Truckers to hold special place of honor in this year’s Truckers Parade Against Cancer

“These are all the people who have kept all the products in our stores we needed and kept us going through this pandemic,” said the founder of the event.

Each year, Virginia hosts Truckers Parade Against Cancer in support of cancer research. Typically, the parade begins at a local school and thousands gather to watch as truckers parade down the highway before they are given lunch to thank them for their support. This year however, the parade is looking a little different due to the effects of COVID-19.

Because of the special role truck drivers have played in our lives this year, the parade founder is looking to honor truck drivers for all of their hard work in addition to supporting cancer research. 

“These are all the people who have kept all the products in our stores we needed and kept us going through this pandemic. I think it would be awesome for people to come and hold signs and banners and things you have made to let the truck drivers know you appreciate what they have done. These guys are just a great group of people, men and women who have participated in this,” said Cindy Dixon, founder of the annual local event. “I do think that is a very important part of this and that way the truck drivers will know we do appreciate what they have done. When they didn’t have truck stops and bathrooms and places to eat and places to sleep, they were still out there and it is important we recognize this. Truck drivers have been very important. If trucking companies shut down like other businesses, we would have had a lot more problems in this world.”

The Truckers Parade Against Cancer acts as a fundraiser for the Relay for Life of the Twin Counties with all funds raised going to the American Cancer Society. Each participating semi truck boasts a banner in honor of somebody who has fought a battle with cancer, and the event typically raises about $10,000, making it one of the top fundraisers for the organization.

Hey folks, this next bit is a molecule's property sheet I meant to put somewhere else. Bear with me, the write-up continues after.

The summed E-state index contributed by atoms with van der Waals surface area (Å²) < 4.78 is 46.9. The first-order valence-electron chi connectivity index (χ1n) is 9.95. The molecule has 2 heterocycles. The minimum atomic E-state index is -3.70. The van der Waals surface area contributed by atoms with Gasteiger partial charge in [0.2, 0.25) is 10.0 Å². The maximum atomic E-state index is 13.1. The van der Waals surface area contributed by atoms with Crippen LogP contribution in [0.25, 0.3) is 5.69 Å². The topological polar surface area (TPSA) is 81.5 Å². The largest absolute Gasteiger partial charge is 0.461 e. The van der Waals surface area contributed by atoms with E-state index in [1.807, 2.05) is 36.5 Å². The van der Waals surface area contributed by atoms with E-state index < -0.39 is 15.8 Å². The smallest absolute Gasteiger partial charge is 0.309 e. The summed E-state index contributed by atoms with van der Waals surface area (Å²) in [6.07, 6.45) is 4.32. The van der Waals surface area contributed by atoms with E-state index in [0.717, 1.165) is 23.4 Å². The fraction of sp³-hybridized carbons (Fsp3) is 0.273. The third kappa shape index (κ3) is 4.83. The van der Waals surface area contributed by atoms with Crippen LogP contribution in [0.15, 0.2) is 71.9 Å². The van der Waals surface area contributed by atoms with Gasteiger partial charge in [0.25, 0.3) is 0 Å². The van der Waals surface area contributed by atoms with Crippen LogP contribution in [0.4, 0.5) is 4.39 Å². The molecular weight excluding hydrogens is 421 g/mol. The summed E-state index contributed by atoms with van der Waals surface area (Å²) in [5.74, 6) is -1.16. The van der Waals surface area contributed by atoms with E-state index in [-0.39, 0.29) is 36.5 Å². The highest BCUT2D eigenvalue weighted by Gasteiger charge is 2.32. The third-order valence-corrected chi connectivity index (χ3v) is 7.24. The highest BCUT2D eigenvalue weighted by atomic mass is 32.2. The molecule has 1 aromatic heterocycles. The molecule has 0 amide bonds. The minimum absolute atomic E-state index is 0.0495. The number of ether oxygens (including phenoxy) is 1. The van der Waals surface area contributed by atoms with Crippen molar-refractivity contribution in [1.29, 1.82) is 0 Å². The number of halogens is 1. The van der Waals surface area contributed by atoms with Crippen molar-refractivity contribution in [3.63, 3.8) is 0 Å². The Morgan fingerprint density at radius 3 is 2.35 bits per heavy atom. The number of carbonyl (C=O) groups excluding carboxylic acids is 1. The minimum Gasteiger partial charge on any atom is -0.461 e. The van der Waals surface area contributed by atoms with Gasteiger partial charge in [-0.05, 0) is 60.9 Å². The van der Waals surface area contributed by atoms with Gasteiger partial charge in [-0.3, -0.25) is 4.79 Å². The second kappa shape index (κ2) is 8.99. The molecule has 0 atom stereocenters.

The parade is scheduled for September 19th and will begin at the Grover King VFW Post 1115 in Hillsville at 2 p.m. before making it onto US Highway 58 and traveling all the way down to Independence behind the old courthouse. Truck drivers will be provided with snacks in lieu of the traditional meal in order to comply with current coronavirus guidelines. 

”We will give them their banner and snack and try to follow all CDC guidelines to keep them safe,” Dixon said to The Carroll News. “All volunteers will be wearing masks and we will do everything we can to protect people at our event.”

Dixon says that many businesses along the route will allow parking for spectators, allowing plenty of room for social distancing. 

“If you do watch from a place of business make sure you don’t leave trash since they are allowing people to watch. That is a convenience for us and we want to thank them and respect them. Buy something like a drink or water to stay hydrated as the parade comes by,” Dixon said. “One other thing we would like to ask people is if you are out on 58 during the parade, to make every effort to try not to pull into and between our trucks so we can keep our vehicles together as much as possible because traffic does cause it to break up and people think it is over. We are not an event that throws candy to the children. It’s an event to honors those who have fought the battle, some who have lost the battle, and bring awareness to this in a way to have our truck drivers participate and be able to honor loved ones also.”

Anyone interested in having a banner in the parade will need to submit their information by September 1st. Anyone interested may call Dixon at (276) 237-1414.